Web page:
By Johnna Rizzo
The Northwest Digital Archives is founded on an egalitarian notion: to make a region's archival resources available to all.
It involves nineteen institutions that hold more than eight million photographs and 320,000 feet of manuscripts and materials. The collections are spread across five states: Washington, Oregon, Montana, Idaho, and Alaska.
The humanity of history is abundant--the nameless faces that filled up the days of the past: the residents of Marcus, Washington, stoically watch their houses being moved to make way for the Grand Coulee Dam; sunbathers on the Oregon coast frolic in the latest 1930s fashions; Filipino cannery workers pose with an octopus caught by accident in their nets; displaced Asian Americans await food rations in internment camps.
The recognizable personalities are here as well. In the University of Oregon Libraries live the papers of authors Bernard Malamud and Robert Cantwell, including a manuscript page of William Faulkner's A Light in August and correspondences with novelists Ernest Hemingway and John Dos Passos, and Time publisher Henry Luce. Washington State University Library houses a one-hundred-thirty-piece photographic collection of broadcast journalist Edward R. Murrow, who enrolled in the university in 1926 as a speech major. Other topics in the Northwest Digital Archives include immigration, transportation, mining, agriculture, and children's literature. Relationships are central here--how one collection ties into another.
"People don't always know what it is they're wanting to look up," says Jodi Allison-Bunnell, the consortium's administrator. "You have to give them ways to get into the collection, ways to connect to a source that will suck them in."
Then the database takes over; it adds context. A search for railroad images, for example, is instantly connected to the Chinese immigrants who built the tracks, or the WPA, whose workers are seen bent over the frames of boxcars--which then threads to other archival collections that concern Chinese immigrants or WPA workers.
The comprehensive NWDA will make the Web site the first place to go for information on the Northwest, says consortium director Larry Landis. "We want researchers to get an accurate picture of the Northwest, and having these primary sources available on the Internet is one way to do that."
The richness of the collections is harvested using XML, or extensible markup language. Landis says the structure used by the NWDA "provides for much more robust data retrieval." Twenty-two hundred finding aids exist so far, and phase II of the project, already under way, will add sixteen hundred more.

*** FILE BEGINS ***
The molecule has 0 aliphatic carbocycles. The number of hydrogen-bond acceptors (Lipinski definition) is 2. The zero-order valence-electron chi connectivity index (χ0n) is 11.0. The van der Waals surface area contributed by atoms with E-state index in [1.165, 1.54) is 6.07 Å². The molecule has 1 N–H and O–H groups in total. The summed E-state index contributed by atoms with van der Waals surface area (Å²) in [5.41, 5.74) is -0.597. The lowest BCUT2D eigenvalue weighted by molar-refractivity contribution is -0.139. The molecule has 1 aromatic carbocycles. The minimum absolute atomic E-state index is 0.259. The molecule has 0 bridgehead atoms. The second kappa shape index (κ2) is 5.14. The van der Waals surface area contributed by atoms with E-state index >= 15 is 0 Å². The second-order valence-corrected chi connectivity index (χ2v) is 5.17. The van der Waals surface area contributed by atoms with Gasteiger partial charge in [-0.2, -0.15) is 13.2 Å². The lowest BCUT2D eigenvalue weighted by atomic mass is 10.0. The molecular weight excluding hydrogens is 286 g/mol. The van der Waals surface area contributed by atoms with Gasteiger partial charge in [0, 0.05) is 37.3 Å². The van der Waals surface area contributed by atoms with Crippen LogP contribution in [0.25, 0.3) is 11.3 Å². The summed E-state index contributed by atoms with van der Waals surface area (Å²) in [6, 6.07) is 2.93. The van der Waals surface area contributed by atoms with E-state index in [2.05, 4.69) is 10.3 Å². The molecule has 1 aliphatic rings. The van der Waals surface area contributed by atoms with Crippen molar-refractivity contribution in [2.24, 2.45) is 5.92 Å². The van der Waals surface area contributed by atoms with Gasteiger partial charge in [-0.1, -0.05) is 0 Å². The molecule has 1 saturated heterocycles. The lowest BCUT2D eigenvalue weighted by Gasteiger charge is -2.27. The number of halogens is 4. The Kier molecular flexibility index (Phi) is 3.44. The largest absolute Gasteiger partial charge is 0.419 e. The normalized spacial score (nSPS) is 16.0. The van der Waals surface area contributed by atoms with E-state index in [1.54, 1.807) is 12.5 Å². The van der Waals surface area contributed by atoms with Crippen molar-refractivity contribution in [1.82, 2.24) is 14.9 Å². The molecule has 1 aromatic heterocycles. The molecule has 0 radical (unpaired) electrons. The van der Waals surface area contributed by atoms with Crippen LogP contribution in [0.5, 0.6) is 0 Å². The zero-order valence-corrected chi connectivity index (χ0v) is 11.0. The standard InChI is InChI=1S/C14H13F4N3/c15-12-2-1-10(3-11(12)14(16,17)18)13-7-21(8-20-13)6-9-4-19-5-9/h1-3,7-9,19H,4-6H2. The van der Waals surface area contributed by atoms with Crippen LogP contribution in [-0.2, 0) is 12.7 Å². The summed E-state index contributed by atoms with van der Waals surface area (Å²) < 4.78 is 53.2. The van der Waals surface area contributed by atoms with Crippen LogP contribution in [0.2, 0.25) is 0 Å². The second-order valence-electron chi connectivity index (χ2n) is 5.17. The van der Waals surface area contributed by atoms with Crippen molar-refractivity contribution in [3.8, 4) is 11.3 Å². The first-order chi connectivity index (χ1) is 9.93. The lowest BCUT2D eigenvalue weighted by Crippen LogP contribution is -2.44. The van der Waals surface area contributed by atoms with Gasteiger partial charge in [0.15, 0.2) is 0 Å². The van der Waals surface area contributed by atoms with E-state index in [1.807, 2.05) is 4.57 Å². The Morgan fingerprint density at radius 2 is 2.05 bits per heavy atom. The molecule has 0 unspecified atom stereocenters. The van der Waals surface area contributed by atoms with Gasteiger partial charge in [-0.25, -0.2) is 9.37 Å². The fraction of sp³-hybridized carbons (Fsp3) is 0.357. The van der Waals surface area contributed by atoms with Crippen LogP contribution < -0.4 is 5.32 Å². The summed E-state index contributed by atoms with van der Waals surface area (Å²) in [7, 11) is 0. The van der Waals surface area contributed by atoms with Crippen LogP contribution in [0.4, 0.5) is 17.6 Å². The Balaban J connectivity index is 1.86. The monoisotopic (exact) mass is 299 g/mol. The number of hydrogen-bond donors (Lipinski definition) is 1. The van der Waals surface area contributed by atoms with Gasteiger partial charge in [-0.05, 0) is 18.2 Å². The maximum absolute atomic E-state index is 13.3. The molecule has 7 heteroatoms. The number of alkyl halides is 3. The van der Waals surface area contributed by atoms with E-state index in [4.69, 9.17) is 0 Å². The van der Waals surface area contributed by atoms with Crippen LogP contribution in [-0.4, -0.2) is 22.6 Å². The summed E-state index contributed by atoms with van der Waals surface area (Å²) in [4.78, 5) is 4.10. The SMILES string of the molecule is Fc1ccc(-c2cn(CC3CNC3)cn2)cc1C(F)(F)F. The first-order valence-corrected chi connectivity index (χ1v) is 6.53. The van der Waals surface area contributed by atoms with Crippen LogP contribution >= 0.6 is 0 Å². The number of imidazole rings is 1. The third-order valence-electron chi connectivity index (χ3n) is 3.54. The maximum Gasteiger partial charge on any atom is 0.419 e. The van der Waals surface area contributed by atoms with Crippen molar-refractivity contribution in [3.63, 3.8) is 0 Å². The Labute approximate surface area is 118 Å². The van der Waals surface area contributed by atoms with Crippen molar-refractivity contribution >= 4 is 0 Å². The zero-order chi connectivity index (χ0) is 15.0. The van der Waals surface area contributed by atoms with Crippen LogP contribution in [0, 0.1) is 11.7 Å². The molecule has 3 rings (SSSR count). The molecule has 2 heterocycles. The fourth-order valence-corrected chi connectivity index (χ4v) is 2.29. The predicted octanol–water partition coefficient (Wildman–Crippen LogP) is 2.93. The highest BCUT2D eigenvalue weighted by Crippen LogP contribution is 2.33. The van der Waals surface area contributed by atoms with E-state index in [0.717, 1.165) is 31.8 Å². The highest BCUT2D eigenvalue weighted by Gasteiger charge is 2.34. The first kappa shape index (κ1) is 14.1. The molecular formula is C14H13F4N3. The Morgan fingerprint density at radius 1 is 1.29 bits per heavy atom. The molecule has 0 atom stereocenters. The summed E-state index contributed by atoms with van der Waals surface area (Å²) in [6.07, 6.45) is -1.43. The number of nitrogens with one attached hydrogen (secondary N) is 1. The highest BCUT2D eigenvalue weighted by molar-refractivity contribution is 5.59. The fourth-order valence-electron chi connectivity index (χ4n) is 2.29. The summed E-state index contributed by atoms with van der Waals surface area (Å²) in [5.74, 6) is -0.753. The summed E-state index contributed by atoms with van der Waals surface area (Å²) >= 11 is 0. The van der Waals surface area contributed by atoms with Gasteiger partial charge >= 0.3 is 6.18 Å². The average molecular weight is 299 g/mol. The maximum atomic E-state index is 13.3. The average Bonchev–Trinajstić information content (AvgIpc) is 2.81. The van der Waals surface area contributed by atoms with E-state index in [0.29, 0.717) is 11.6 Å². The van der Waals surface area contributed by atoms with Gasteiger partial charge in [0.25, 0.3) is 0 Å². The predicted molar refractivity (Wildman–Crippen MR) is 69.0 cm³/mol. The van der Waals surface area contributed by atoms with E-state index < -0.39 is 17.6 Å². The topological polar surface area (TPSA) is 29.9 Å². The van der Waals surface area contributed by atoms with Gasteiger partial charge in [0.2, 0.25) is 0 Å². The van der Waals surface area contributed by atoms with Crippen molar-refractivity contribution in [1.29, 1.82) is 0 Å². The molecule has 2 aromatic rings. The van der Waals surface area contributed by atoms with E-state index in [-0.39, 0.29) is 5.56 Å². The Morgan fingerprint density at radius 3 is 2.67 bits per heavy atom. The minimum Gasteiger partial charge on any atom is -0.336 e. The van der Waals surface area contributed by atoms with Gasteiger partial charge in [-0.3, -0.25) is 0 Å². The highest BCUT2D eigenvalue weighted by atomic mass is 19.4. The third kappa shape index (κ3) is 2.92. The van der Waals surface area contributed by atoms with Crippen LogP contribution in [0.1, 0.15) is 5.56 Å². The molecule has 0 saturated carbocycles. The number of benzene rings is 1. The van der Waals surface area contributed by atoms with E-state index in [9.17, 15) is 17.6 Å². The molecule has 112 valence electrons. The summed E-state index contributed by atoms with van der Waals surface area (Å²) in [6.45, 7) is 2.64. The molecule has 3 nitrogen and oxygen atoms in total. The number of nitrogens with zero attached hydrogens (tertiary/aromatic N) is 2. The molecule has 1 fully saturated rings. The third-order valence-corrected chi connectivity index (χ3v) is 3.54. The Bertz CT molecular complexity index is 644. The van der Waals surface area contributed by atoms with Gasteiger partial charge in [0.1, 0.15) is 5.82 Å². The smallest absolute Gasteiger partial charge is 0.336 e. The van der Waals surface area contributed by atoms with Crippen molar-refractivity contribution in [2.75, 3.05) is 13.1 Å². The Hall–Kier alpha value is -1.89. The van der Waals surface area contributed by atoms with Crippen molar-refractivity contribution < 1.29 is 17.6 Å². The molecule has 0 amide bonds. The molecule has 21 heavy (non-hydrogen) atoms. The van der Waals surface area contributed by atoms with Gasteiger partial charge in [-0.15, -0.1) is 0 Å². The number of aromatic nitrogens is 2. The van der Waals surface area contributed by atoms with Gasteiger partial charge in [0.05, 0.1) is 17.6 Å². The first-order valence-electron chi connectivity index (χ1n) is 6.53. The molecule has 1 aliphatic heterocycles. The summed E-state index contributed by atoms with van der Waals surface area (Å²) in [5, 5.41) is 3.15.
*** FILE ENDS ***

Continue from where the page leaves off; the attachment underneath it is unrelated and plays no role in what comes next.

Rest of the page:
Allison-Bunnell explains the technology: "EAD [encoded archival description] puts parts of collections into fields that are readable by computers, pushing library cataloging much further; digitized materials themselves are searchable." If a researcher types in a name, for instance, Edward Curtis; a people, Yakima Indians; a public program, CCC; or an innovation, railroads, twenty-four hundred separate archives are searched simultaneously for hits not only in subject titles, but within manuscript pages within folders within boxes within rooms, and comprehensive results pop up immediately on the computer screen. NWDA has linked up to Google, and the database should be fully searchable by early September.
Along with Northwest, the North Carolina ECHO Project, the Five Colleges Project in New England, and the Online Archive of California are already in progress. The hope is that eventually each region will link into a United States database.
Some connectivity across regions is occurring. The NWDA is linked to the Online Archive of California, but at this point they are not mutually searchable. Well-funded libraries outside of the Northwest such as the Bancroft at the University of California at Berkeley, the Huntington, and Yale's Beinecke all hold important Northwest collections. A goal is to link them into the NWDA. The intention, says Landis, is "to extend the resources of all institutions involved."
"What is important is the end result--the public good and what we are bringing to researchers," says Allison-Bunnell. She sees rewards for donors as well. "We're not offering them just a different dusty attic than their own."